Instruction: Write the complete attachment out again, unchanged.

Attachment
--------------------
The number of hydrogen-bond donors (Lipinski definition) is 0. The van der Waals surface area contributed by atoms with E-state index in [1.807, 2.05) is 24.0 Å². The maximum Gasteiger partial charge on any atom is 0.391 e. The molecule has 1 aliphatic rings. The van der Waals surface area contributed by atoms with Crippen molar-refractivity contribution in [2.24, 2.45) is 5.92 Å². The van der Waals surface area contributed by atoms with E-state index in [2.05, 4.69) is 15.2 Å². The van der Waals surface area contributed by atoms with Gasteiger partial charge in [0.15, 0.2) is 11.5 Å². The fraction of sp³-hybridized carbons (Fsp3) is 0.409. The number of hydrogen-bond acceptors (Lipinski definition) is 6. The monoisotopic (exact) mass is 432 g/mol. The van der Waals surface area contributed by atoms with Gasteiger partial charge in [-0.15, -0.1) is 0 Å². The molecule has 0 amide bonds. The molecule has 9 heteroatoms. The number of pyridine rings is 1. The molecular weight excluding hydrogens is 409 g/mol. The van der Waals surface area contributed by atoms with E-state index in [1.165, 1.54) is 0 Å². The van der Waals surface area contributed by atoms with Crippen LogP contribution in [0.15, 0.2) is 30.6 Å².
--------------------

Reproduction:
The number of hydrogen-bond donors (Lipinski definition) is 0. The van der Waals surface area contributed by atoms with E-state index in [1.807, 2.05) is 24.0 Å². The maximum Gasteiger partial charge on any atom is 0.391 e. The molecule has 1 aliphatic rings. The van der Waals surface area contributed by atoms with Crippen molar-refractivity contribution in [2.24, 2.45) is 5.92 Å². The van der Waals surface area contributed by atoms with E-state index in [2.05, 4.69) is 15.2 Å². The van der Waals surface area contributed by atoms with Gasteiger partial charge in [0.15, 0.2) is 11.5 Å². The fraction of sp³-hybridized carbons (Fsp3) is 0.409. The number of hydrogen-bond acceptors (Lipinski definition) is 6. The monoisotopic (exact) mass is 432 g/mol. The van der Waals surface area contributed by atoms with Gasteiger partial charge in [-0.15, -0.1) is 0 Å². The molecule has 0 amide bonds. The molecule has 9 heteroatoms. The number of pyridine rings is 1. The molecular weight excluding hydrogens is 409 g/mol. The van der Waals surface area contributed by atoms with E-state index in [1.165, 1.54) is 0 Å². The van der Waals surface area contributed by atoms with Crippen LogP contribution in [0.15, 0.2) is 30.6 Å².